This memo from October 2020 was written to debrief an unsuccessful campaign that YDSA at University of Virginia began in March 2020.
Last spring, at the start of the pandemic, we voted to begin an “End Classes Now” campaign. This was a bad decision despite it being my own idea and the reasons it was a bad decision are helpful for thinking about how we pick our battles, especially compared to the successful credit/no-credit campaign (see here and here). I am not trying to scold us about our past decisions but rather evaluate what works and what does not. These are only my opinions and I can’t speak for anyone else.
We voted on the campaign in late March before we knew anything besides “classes are online now.” The basic idea was, there is an emergency — a pandemic — going on right now and it will start to affect many of our loved ones personally, we need to stop school and give people a chance to focus on that. We set up an online petition that received 248 signatures, made a FAQ document, and held a call open to all students with a professor and Charlottesville city councillor-slash-DSA member Michael Payne. These seem to have gone well compared to our regular tabling for freezing tuition. But after a while, unconsciously, we stopped focusing on End Classes Now.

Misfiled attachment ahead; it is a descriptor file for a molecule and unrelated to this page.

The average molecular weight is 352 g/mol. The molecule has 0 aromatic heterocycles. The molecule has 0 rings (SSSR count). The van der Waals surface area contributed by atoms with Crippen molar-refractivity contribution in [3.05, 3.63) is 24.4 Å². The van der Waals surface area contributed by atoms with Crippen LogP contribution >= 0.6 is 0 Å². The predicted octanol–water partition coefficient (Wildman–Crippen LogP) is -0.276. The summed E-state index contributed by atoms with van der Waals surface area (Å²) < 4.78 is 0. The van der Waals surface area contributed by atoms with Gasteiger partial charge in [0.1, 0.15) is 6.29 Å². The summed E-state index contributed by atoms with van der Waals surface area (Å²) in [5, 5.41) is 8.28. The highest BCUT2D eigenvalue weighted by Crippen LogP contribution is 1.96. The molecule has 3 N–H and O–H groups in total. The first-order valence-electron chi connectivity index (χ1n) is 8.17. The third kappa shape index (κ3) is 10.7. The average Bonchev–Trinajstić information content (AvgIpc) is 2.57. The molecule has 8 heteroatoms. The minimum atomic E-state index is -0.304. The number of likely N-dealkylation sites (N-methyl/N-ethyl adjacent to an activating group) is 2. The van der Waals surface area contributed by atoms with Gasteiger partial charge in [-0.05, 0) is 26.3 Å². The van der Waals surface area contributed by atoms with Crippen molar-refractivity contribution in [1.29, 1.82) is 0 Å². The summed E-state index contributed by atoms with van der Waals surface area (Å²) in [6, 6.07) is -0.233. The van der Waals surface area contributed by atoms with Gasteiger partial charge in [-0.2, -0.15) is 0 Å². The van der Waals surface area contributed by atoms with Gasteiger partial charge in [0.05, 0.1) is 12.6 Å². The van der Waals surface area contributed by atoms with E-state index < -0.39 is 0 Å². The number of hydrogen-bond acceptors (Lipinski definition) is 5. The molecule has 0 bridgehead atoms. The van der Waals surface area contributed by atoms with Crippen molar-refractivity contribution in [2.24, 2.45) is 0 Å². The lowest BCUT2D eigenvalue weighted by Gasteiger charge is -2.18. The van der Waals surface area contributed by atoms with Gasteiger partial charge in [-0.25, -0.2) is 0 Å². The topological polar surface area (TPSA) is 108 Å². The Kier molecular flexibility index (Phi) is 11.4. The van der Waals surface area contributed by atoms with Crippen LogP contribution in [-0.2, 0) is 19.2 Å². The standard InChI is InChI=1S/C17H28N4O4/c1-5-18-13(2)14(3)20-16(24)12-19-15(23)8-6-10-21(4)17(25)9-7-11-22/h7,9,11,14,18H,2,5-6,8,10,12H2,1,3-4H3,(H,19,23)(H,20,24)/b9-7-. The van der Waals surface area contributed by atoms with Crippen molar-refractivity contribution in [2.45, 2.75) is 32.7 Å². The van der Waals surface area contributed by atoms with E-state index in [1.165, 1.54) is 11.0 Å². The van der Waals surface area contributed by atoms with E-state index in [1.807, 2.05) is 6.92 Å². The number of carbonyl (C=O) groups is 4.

The internal vote was relatively divided, something around 10-7. A close vote doesn’t always mean you should not do something, in some cases it’s important. This was not one of those cases. If active and new members were not on board with this demand after talking about it for an hour, then maybe we would have a hard time finding an audience for it in the student body.
That’s the background. The resistance and confusion in that Zoom meeting likely reflected the response our slogan would get from other students. Now, the analysis.
There are two basic reasons I think End Classes Now did not work. 1) we misjudged the objective conditions, and 2) we misjudged the subjective conditions. If you are reading this and thinking, “well then you appear to have misjudged everything!” you are correct and also that’s a funny first thought.
Objective conditions are the things that are external to us that we cannot change, at least in the short term. It was early in the pandemic and other countries were instituting drastic lockdowns. China’s was the most severe but also seemed to work. It seemed as if there might be an increase in stay-at-home life. Lots of other areas were no longer working as though it was business as usual, so why not education too? Imagine: YDSA could have been the champions of public health and a caring response during a scary time. The idea of a “national shutdown” was not fringe. But this did not end up happening, mostly because the U.S. cannot coordinate things at the federal level and the people in charge who could coordinate were ideologically opposed to it, science, and generally helping people. From the University’s perspective, if they (university administrators / state governments) cancelled classes, they would probably face complaints from professors who want to be paid and parents who want some money back.